Mar 012015


Jamie Damato Migdal - Contributor

I’ve been in the pet industry for two decades, and over the years, I’ve come to appreciate just how difficult it is for pet-centric businesses to find, and keep, good employees.

On the other side of the equation, it can be just as difficult for quality candidates to showcase their talents via traditional job boards, especially if they are career changers or have a lot of experience but no formal training to speak of.

WVM March 2015 Jamie ECONOMY ImageThis is why I started FetchFind, the only staff recruitment and career networking site dedicated exclusively to the pet industry. Are you looking to hire someone for your pet industry, or are you looking to work in the pet industry? Here’s some advice from both ends of the leash!

Let’s Start with the Business End

Lots of small businesses – dog walkers, pet sitters, groomers, etc – can keep going indefinitely with only a handful of core staff members, but if they want to grow the company, they will inevitably run up against the great wall of unqualified candidates.

Unless you are very lucky and have a network of people who consistently refer good candidates to you, you will spend a LOT of time finding, training, and keeping employees. Most small companies advertise on craigslist or sites like Indeed.

This tactic has the advantage of reaching a lot of people, but once you start looking through hundreds of resumes, you quickly realize that only about 10% of them are even remotely qualified, and of that 10% only half might be truly interested in the job.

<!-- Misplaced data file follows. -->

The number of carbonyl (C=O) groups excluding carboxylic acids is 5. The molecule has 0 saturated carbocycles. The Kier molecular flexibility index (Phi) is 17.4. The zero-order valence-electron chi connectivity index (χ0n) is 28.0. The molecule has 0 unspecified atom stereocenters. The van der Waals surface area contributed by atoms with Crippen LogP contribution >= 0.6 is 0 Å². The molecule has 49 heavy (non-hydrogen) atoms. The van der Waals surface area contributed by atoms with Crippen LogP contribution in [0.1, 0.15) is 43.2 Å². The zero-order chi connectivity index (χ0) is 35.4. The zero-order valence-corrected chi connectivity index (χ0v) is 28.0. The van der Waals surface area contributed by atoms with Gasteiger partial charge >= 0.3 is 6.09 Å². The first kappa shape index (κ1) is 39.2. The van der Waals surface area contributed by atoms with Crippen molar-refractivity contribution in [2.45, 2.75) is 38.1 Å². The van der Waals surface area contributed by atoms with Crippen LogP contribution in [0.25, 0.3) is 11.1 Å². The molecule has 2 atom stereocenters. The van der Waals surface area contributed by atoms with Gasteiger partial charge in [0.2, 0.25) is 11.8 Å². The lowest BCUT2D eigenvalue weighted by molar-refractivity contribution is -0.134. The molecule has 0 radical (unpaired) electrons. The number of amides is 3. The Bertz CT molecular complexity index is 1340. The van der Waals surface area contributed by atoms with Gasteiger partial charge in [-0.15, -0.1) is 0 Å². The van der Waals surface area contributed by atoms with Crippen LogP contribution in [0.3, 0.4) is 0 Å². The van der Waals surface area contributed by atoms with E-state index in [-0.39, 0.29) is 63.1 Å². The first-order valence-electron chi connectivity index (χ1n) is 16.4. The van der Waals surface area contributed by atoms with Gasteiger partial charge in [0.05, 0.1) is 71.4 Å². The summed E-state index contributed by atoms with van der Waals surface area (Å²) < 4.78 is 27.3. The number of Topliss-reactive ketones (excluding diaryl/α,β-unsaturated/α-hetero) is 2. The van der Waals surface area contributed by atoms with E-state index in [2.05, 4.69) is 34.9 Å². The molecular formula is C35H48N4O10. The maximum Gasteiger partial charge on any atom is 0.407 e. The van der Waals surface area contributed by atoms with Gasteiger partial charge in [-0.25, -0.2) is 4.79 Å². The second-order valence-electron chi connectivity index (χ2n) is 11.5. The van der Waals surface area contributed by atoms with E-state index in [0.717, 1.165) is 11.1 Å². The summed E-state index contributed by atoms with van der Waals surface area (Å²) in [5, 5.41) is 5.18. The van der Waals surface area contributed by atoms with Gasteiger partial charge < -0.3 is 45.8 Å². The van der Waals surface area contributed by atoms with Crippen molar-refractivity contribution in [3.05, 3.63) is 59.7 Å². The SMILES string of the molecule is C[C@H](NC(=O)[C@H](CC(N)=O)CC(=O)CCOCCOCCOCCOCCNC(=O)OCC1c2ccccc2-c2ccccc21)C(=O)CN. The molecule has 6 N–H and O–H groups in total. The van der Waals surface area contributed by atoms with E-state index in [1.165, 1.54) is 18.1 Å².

So how do you, as a small business owner, weed through vast numbers of unsuitable candidates to find the one or two gems who can help you take your company to the next level?

Look for Reliability

This is absolutely at the top of the must-have list. You can teach people how to walk dogs, or clean kennels, or sell pet care products; what you cannot teach them is how to show up on time, day after day, without excuses.

Look for Longevity

If the candidate hasn’t lasted more than six months at any job before bouncing to another company, shuffle that resume to the bottom of the heap.

Do those Background Checks

Don’t assume because someone has a plausible presentation in an interview he or she won’t have a criminal record. Spend the money for a comprehensive background check, and call those references. Ask all the questions you are legally able to ask, and pay as much attention to what isn’t being said as to what is.

If all of the references come back with, “She’s the best employee we’ve ever had, she showed up on time, she was able to work independently, and we would absolutely hire her again,” then put that resume at the top of the pile.

Just remember, no candidate is going to give you a reference that is likely to say bad things, and if that reference still can’t say unequivocally good things, then keep looking.

Check out the Social Media Presence

Just about everyone will have a Facebook page. If you see one or two pictures of a girls’ night out, fine. If you see distasteful photos or reposts accompanied by sexist, racist, or otherwise phobic comments, it’s not fine.

Ditto with Twitter, Instagram, Tumblr, Reddit, or other accounts. If you feel uncomfortable reading them, the chances are pretty good this person won’t fit in with your company culture.

These people won’t be working in a vacuum, and if your good employees quit because they feel threatened at work, you’re going to have a heap of trouble on your hands.

Look Beyond the Job Descriptions on the Resume